Skip to main content

Apple's Battery Case Is Not The First Of The Four Horseman

Apple's iPhone battery case, which launched last week, is an incredibly ugly piece of technology. It takes the svelte lines of the iPhone and wraps them in cheap materials and gives it the elegance of a camel designed by a committee.
And that's a good thing. Really it is.
For too long Apple has delivered devices that over-emphasise form over function. The iPhone 6 design is a particular example of this. Too thin to house a decent sized battery, to slippery to use without a case and not particular comfortable to hold in the hand by virtue of its unforgiving edges.
The battery case is an entirely different animal. It focuses on delivering additional battery capacity over any other requirement. It certainly provides enough battery life to guarantee to get your iPhone through the day, so that battery is big enough.
And that ugly hump? Apparently it's there because of the location of the iPhone's antennae. So unlike other battery cases that may be more pleasing on the eye, this one won't hurt the performance of your iPhone either.
Even the floppy folding top is there for a reason, because it makes it infinitely easier to remove the phone from the case. Important, because Tim Cook confirmed my original supposition, that this isn't a case designed to permanently house your iPhone, rather it's designed to be slipped on and off during the day to give quick boosts to the battery.
So whilst others are pegging the battery case as a harbinger of doom, I'd say it marks a rare outbreak of common-sense in Apple design. If I was in the market it would probably be the case I'd choose, butt ugly, humpback and over-priced as it may be.


Popular posts from this blog

F1: Robert Kubica Impresses In Renault Test Run

The car may be old but its the performance of the driver that's the story here. Robert Kubica returned to F1, after a fashion, earlier this week with an extensive test run in a 2012 Lotus Renault F1 car at Valencia.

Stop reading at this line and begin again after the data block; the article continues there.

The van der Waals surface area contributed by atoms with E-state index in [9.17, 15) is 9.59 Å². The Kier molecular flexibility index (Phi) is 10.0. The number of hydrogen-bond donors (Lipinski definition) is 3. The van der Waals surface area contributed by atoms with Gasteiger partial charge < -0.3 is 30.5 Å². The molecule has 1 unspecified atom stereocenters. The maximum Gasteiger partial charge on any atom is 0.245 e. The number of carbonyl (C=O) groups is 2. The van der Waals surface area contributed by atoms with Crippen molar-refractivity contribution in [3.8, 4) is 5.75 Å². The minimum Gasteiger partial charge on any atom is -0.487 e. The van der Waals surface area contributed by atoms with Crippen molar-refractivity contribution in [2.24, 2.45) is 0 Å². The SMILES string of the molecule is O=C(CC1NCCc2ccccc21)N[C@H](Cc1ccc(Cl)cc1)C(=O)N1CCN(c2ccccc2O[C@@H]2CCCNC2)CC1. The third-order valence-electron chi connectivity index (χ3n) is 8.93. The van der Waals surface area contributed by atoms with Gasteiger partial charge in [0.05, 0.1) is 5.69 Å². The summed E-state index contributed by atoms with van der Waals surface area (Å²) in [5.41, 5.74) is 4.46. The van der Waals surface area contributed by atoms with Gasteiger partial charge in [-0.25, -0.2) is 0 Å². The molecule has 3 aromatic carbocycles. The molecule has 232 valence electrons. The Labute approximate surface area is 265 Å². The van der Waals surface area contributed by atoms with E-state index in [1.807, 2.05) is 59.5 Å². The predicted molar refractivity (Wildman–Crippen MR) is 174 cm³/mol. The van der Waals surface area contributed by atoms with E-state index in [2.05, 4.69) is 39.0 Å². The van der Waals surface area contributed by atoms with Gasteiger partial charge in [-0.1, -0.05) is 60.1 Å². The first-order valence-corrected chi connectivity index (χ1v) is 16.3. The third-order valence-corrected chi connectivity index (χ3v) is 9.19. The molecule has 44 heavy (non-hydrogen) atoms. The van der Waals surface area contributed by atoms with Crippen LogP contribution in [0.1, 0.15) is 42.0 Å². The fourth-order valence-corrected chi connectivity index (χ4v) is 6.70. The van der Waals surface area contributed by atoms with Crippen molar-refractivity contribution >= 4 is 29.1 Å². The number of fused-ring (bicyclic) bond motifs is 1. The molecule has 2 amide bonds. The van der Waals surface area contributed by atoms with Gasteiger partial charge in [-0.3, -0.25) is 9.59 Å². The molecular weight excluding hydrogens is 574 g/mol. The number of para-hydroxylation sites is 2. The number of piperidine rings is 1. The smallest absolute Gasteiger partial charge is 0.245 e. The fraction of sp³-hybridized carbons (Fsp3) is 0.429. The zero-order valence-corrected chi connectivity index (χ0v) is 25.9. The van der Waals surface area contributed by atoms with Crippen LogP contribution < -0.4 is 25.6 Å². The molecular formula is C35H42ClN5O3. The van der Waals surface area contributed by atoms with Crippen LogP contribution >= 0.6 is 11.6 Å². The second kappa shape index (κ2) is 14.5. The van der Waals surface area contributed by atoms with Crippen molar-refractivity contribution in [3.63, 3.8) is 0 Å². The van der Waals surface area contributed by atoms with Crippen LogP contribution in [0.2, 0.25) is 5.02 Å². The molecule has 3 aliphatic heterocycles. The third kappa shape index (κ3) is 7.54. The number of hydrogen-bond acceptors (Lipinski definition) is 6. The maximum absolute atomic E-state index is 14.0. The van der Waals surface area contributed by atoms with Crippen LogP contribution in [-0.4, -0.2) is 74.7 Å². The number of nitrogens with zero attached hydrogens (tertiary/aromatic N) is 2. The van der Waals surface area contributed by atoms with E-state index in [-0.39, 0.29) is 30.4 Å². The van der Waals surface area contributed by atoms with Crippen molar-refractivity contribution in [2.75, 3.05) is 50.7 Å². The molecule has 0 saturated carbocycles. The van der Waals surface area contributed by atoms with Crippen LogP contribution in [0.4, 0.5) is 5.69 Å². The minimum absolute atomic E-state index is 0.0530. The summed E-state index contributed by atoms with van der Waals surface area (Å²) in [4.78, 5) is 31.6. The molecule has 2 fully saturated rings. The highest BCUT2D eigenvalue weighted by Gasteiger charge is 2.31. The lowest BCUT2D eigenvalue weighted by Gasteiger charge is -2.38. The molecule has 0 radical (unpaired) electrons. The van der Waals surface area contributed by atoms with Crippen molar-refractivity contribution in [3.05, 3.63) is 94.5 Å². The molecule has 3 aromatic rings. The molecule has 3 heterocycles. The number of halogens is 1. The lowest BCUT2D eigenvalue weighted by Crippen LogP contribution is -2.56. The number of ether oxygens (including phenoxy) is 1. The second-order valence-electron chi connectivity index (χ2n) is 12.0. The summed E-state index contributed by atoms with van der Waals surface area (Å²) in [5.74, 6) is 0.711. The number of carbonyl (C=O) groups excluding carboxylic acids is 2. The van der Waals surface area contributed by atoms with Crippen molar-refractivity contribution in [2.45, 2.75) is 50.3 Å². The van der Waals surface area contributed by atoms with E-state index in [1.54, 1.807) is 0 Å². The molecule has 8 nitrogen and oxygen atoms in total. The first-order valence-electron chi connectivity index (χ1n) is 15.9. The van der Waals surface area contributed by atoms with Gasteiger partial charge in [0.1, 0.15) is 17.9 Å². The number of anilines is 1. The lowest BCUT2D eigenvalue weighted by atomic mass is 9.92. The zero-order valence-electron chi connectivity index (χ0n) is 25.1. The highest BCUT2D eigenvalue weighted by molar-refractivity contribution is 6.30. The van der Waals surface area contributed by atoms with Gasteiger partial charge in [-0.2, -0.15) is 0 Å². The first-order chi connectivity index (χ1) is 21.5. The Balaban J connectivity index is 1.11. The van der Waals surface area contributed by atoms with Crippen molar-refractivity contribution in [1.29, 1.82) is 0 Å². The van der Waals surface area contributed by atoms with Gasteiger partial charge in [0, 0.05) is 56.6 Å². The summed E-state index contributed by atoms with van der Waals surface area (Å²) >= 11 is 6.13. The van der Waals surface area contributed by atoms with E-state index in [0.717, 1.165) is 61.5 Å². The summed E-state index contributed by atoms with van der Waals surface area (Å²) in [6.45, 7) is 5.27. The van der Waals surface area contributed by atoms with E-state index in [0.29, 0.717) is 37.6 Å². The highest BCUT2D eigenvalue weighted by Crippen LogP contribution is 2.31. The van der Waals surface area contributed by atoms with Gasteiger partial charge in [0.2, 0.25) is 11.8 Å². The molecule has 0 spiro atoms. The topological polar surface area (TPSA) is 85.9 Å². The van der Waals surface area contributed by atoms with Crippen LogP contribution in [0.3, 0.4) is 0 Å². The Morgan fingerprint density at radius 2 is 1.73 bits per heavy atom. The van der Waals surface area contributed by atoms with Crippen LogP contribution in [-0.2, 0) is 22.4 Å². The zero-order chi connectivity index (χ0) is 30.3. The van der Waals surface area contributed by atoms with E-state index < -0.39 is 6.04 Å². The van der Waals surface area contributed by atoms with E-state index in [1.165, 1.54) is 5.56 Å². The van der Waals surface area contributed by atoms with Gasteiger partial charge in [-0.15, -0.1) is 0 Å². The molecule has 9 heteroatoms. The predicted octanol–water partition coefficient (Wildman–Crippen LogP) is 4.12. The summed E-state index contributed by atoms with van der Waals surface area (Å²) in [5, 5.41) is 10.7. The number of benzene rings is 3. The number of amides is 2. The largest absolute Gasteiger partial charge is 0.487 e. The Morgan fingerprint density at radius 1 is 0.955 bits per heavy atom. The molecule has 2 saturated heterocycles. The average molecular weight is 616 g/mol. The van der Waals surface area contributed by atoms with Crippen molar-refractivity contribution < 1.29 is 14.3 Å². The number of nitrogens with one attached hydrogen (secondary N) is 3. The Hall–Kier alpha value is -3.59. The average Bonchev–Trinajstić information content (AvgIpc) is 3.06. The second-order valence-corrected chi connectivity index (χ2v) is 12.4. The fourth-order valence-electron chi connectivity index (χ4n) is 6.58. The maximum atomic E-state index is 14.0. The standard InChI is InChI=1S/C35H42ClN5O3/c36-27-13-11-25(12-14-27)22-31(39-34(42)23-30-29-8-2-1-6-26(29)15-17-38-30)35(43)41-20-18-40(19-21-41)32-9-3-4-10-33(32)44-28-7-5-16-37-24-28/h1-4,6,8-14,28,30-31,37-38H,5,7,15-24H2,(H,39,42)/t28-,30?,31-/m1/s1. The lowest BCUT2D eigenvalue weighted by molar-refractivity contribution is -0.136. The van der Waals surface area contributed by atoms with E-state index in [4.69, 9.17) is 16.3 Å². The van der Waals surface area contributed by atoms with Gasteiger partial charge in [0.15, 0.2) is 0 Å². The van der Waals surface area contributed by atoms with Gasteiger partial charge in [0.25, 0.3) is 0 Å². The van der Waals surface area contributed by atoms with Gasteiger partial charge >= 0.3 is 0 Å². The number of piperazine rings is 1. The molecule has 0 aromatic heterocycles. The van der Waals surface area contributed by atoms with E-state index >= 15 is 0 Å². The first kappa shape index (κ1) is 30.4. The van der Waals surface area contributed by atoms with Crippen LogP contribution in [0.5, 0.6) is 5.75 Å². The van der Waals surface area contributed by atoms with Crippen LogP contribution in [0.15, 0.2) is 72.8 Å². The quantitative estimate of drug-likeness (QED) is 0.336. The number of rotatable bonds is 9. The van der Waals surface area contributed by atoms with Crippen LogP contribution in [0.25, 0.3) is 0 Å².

The age of the car and the circuit were likely determined by F1's current rules which ban testing, but the reason for Kubica being in the car is far more interesting. Considered by many to be a potential World Champion and certainly one of the fastest drivers of his generation, Kubica's F1 career seemed to be over after a 2011 crash whilst driving in the Rally of Andora. His Skoda Fabia was penetrated by a guardrail in the high speed accident partially severing his right arm.
Up until last year Kubica has been competing in rallying, with the expectation that the limited movement in his repaired arm would prohibit a return to single seater racing.
So this week's test is both interesting and confusing. Interesting because Kubica completed 115 laps of the ret…

Panos Panay's Defence Of Microsoft Surface Hardware Sounds Eerily Familiar

This weekend I went out with my ten year old daughter to select a laptop for her school year beginning in January. The schools requirements are quite specific, requiring a Windows 10 device, with a preference for a touchscreen and a stylus. She chose a Surface Pro, after trying a large number of different options. Having seen the way I use my own Surface Pro - and tried it herself there was only ever going to be two options - and the other was a Surface Laptop.
I tell you this so that you understand I am a buyer of Microsoft's products through choice, not compulsion. I'm on my third Surface device now. 
So when Panos Panay dismissed reports of the death of the Surface hardware line, I was very interested to see exactly how strong these denials were. Especially how they reflect what has gone before. To whit: Windows 10 Mobile.
Panay claimed that Microsoft is in hardware for the long haul. Almost exactly mirroring the words of Terry Myerson, when he claimed Windows Mobile was g…

WhartonBrooks Indiegogo Windows 10 Mobile Even More Doomed To Failure Than Usual

WhartonBrooks is currently crowd-funding its latest Windows Mobile smartphone on Indiegogo. If crowdfunding isn't already a bad enough idea, a company trying to crowdfund a Windows Mobile device should be warning enough for you.
Not that anyone seems to be taking the project too seriously. With a few weeks left to run the campaign has managed to ensnare just 2% of its $1.1m target.
If you want a better indication of how few Window Mobile loyalists remain I doubt there is one. Of 3,900 Windows Phone enthusiasts Wharton Brooks was seeking for its new phone, it has managed to entice just 50.
Windows for Phones is dead, even if the corpse hasn't stopped twitching yet.